To be honest, Thomas and I were far more fascinated by the plant life. The slow-growing forests of gnarled trunks and limbs created a fairytale atmosphere heightened by low hanging clouds and mists. The bark on the trees looked like thick, wrinkled animal skin. One photo I took of a knot on a tree could easily be mistaken for an elephant’s eye!
Beyond the forests, a thick carpet of normally high-altitude plants formed a surreal macro-jungle that swept up towards the slopes. The closer we looked, the more color and shape we discovered in the plant life. After a few moments, both of us were down on our knees taking close-up pictures of the spectacular plants much to the confusion of passing hikers who could not figure out why we were off-trail on all fours staring at the ground.
Motivated by the beautiful nature, we decided to hike the seven kilometers from our hotel into town via a series of back country trails we discovered along the road. The paths wound through a fantasy landscape of beautiful forest, over small canyons, along a winding river until we popped out at a gorgeous field of high yellow flowers on the edge of town. If you are one of those people who speeds from Ushuaia to Martial Glacier in a taxi, you are missing some really nice forest walks!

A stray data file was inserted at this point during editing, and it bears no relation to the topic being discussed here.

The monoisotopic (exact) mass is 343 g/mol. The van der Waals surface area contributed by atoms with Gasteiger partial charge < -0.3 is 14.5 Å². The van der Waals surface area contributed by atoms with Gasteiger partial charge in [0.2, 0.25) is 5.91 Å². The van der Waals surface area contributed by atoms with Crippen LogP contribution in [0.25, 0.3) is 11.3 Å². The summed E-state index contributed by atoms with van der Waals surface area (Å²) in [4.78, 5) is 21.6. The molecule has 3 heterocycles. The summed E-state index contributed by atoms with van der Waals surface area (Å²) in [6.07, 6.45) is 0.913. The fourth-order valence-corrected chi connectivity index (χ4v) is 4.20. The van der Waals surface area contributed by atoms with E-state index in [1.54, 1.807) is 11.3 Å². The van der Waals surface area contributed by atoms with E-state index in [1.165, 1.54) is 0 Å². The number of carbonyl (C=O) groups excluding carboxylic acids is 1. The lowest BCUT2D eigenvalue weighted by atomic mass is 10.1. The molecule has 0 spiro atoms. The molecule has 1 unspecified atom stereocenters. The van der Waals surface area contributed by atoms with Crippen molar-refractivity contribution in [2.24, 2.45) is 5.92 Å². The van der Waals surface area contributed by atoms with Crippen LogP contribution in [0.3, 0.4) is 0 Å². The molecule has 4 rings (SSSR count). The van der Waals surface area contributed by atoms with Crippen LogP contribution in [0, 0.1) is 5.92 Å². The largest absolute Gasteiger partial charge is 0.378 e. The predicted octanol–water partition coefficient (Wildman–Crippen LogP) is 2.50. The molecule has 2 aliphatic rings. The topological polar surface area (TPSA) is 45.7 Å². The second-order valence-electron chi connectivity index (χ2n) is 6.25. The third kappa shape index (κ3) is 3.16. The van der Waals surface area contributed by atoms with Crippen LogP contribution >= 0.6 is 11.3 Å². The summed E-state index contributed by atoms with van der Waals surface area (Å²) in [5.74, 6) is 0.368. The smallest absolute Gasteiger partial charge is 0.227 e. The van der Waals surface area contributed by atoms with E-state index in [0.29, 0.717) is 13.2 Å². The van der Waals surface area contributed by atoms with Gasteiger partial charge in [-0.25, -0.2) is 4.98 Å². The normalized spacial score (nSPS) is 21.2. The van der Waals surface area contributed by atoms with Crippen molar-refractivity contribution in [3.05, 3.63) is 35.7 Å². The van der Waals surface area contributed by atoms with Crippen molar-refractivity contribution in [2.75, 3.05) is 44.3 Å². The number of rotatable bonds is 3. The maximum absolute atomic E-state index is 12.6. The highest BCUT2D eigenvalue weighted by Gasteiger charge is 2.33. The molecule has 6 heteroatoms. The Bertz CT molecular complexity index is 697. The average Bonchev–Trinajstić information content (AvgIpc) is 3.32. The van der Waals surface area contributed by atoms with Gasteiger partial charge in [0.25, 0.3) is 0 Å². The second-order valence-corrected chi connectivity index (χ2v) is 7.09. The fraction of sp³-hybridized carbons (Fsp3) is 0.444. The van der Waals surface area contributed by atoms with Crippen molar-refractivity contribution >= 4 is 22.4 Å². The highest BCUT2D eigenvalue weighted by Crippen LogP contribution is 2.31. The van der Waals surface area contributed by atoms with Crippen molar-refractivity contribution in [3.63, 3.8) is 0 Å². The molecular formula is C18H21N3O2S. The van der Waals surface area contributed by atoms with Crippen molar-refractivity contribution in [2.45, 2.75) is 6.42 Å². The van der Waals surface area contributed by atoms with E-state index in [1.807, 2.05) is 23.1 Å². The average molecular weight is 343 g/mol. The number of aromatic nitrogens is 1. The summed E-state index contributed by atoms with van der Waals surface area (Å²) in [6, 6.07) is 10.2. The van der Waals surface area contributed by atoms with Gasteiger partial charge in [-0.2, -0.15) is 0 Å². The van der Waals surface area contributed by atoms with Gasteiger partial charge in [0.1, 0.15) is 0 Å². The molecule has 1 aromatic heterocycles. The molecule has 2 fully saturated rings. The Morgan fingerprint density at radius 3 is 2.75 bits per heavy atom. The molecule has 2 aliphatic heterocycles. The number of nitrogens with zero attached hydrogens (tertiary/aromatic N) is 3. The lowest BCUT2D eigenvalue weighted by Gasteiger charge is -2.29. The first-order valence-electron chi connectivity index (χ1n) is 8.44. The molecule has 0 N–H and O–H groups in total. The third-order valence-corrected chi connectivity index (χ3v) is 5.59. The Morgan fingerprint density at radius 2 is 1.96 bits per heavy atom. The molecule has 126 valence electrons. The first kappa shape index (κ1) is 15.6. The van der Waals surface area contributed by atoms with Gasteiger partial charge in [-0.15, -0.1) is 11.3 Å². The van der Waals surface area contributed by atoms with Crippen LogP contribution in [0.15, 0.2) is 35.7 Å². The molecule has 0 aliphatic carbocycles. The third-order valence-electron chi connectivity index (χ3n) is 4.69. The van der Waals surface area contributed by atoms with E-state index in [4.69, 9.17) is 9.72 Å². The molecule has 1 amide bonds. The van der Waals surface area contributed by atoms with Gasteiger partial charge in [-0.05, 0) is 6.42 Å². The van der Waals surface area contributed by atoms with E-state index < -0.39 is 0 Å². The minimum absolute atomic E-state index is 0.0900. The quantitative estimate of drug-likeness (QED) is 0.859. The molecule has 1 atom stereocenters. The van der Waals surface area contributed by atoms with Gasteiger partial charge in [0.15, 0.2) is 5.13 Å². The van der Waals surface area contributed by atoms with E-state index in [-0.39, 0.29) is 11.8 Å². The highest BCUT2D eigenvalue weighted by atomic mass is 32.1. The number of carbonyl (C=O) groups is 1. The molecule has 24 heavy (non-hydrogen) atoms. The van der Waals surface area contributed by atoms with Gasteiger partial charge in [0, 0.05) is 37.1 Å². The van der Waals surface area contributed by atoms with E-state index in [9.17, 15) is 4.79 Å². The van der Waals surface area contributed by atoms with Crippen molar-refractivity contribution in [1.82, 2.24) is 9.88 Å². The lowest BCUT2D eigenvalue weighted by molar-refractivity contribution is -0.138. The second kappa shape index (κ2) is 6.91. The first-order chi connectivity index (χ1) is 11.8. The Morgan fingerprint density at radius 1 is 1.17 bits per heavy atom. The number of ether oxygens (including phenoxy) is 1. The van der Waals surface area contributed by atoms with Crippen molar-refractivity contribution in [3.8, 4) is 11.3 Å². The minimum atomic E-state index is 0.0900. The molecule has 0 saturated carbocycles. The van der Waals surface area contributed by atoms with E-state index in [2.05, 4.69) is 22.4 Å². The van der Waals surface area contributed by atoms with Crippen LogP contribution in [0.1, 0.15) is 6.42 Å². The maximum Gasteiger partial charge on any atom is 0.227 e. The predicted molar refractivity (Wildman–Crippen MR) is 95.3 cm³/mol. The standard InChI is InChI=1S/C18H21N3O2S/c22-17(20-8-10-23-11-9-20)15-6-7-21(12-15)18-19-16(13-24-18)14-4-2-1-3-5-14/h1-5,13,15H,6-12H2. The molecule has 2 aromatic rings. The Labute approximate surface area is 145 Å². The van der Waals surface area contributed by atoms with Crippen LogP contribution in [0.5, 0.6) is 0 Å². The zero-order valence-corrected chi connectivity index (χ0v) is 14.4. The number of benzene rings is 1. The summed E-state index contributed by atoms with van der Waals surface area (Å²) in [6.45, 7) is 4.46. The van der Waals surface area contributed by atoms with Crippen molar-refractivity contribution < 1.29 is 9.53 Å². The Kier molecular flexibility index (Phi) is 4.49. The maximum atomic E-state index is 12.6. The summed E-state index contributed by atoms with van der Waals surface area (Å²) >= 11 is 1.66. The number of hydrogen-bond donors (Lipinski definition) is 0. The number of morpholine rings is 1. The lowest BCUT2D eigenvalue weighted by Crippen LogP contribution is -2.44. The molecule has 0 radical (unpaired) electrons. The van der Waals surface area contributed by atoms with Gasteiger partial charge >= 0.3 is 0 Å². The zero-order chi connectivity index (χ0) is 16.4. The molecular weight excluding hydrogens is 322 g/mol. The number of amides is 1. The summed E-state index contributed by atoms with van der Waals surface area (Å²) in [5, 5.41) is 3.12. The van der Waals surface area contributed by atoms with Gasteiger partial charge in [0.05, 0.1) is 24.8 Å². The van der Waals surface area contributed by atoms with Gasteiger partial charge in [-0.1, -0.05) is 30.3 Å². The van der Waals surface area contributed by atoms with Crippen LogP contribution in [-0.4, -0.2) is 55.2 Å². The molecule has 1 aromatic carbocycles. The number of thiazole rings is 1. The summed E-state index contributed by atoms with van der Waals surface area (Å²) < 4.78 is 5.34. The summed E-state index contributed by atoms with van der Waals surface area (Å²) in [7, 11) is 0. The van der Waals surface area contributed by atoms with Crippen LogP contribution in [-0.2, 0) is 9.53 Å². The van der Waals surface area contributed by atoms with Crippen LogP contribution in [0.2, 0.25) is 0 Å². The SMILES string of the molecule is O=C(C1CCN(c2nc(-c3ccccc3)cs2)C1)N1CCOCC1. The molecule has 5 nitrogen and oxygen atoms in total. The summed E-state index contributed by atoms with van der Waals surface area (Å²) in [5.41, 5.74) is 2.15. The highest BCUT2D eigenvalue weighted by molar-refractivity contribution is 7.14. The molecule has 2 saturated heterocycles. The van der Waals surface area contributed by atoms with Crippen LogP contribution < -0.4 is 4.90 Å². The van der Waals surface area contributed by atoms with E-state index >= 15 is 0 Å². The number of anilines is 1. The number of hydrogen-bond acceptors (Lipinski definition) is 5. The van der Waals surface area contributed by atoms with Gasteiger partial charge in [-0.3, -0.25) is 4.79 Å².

The city of Ushuaia itself often gets more mixed reviews than the nature by people who speed through on their tour of Patagonia. The sprawl is spreading at a geometric rate as the local standard of living is much higher than the Argentinian average. Like Alaska in the U.S., the remote location has created high earnings as well as a high cost of living. That also means that hotel and food costs are quite high. There’s a reason why those travelers are speeding through. To make the situation worse, there are only a few options for exchanging money at blue market rates.
Having said that, we loved walking along the waterfront and bird-watching at the Saint Christopher ship wreck, which is usually swarming with birds. The main port buzzes with activity and each day there was a new collection of passing cruise ships and smaller Antarctic expedition ships. There’s a palpable sense of adventurous anticipation that permeates the town. It’s the closest thing to a frontier port that travelers can find in the 21st century.
We also enjoyed walking around town and discovering the old traditional wood houses with yards full of blooming flowers. San Martin street, which cuts through the center of Ushuaia, is filled with shops full of overpriced cold weather gear for all those visitors who need to make last minute purchases before their trip to Antarctica. Unfortunately, those shops are closed half the day while Argentinians take their sub-Antarctic siesta (much to the annoyance of visiting tourists wandering around the windy streets wondering why everything is closed.)